Wildcrafted and Spagyrically Prepared Horsetail Tincture
Great for Prostate, Bones, Diuretic and More
Horsetail is one of the oldest plants on earth. Back when the dinosaurs roamed the earth, Horsetail was around, though back then it was tree-sized!
It’s also one of the few plants that reproduce through spores (see an interesting video about that down below).
One of its most notable minerals is silicon, also referred to as silica. As much as 25% of the dry weight of the plant is silica. This has long been recognized by herbalists, but science is beginning to catch up. “Researchers believe that the medicinal property of Horsetail is due to its high silica content.” 10
Benefits of Horsetail
- Supports Bones, Joints and Connective Tissues
- Promotes Hair, Skin, and Nail Growth through Collagen
- Strong Herbal Diuretics
- Supports Healthy Prostate Function
- Much more…
In more detail… Silica is theorized to be important for bones, joints and connective tissues, in helping to absorb and utilize calcium among other functions. One study found that Horsetail helped women’s bone strength.2 In addition, it supports hair, nail and skin growth through boosts in collagen production.
One study found that it helped women with thinning hair.3 Topical use has been shown to support fingernails.
Horsetail is an astringent herb while being diuretic. In fact, it is considered one of the strongest herbal diuretics, through its flavonoids and saponins, increasing urination up to 30%.4 What’s more is that it somehow does this without changing electrolyte balance as drugs do.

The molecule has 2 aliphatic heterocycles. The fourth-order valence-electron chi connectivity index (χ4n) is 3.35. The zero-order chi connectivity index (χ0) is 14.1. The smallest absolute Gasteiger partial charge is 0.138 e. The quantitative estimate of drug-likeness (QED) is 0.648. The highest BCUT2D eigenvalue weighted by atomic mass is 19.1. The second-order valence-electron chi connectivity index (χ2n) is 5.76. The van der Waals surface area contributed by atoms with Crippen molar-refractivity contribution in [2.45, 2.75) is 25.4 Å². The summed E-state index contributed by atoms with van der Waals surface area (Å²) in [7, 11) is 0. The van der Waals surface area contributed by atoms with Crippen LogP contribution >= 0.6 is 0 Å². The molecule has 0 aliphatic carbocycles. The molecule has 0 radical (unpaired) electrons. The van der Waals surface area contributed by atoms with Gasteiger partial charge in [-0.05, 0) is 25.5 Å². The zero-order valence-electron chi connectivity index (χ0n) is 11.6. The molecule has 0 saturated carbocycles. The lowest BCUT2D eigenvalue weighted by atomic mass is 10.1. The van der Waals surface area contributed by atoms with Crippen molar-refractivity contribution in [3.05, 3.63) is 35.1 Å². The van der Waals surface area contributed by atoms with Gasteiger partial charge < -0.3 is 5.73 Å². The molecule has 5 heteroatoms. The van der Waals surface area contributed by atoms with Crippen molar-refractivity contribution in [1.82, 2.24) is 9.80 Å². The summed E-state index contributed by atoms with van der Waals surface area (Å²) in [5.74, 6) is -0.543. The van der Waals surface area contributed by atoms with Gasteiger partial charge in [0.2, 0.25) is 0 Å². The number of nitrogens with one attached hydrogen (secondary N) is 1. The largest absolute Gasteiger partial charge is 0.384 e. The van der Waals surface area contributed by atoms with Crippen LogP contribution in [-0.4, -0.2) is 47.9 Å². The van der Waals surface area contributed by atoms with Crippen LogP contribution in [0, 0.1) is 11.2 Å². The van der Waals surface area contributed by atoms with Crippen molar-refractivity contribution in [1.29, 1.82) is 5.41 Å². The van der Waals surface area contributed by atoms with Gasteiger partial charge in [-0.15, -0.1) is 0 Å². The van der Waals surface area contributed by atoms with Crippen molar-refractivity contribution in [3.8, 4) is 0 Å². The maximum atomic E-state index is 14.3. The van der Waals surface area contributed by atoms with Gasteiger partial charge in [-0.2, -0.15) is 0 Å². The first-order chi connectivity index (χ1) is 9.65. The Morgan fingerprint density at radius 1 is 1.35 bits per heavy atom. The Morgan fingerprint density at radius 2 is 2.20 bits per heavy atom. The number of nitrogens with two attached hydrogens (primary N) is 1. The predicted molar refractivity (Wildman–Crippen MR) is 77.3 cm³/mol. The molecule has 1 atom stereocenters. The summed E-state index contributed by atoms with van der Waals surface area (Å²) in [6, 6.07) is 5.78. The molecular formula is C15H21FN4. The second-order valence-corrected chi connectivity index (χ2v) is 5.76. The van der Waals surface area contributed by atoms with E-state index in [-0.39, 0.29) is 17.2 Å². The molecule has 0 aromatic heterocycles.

These properties and more have been used to assist in kidney stones.
Some of its historical uses include using for wound health, ulcers, fractures, gout, rheumatism, loss of hair, and more. It is considered a specific remedy for inflammation or enlargement of the prostate.5
Energetically, Horsetail corresponds to Saturn and the Root Chakra. Sajah Popham has this to say about Horsetail, “There is an ancient memory stored within these plants, and alchemically it’s said to operate upon old karmic patterns lodged deep within the psyche, manifesting through the bones.”
About Harvesting and Preparation
The species most commonly used is Equisetum arvense, but this tincture is made with the variety found in the Santa Cruz mountains, Equisetum telmateia, also known as Great Horsetail or Northern Giant Horsetail. It’s wildcrafted.
It grows near streams and rivers commonly in this area, but I recently came across a location that had the largest amount I’d ever seen.
After harvesting and cleaning, the Horsetail was macerated in a mixture of organic cane alcohol and fresh spring water.
Once the tincturing was complete, the marc (leftover Horsetail) was calcined, ground and further purified for the “salts” which would include the important silica and other trace minerals.
This alchemical or spagyric method is especially important for a Horsetail tincture as the salts is where much of the benefits are found.
These were combined back into the tincture for the final product which was then bottled to make ready for you.
- Not recommended for people with kidney problems (besides stones) due to increased urination.
- Not recommended for pregnant or nursing women as it is untested for safety.
There are two reported instances of possible drug interactions between Horsetail and antiretroviral drugs (which include Efavirenz, Emtricitabine, Tenofovir).
Isn’t Nature Fun?
This is totally aside, but I stumbled across it while researching Horsetail. These spores can walk and jump using legs known as elators.6
This video is worth watching, at least the first minute or so.
*These statements have not been evaluated by the FDA. This product is not intended to diagnose, treat, cure, or prevent any disease.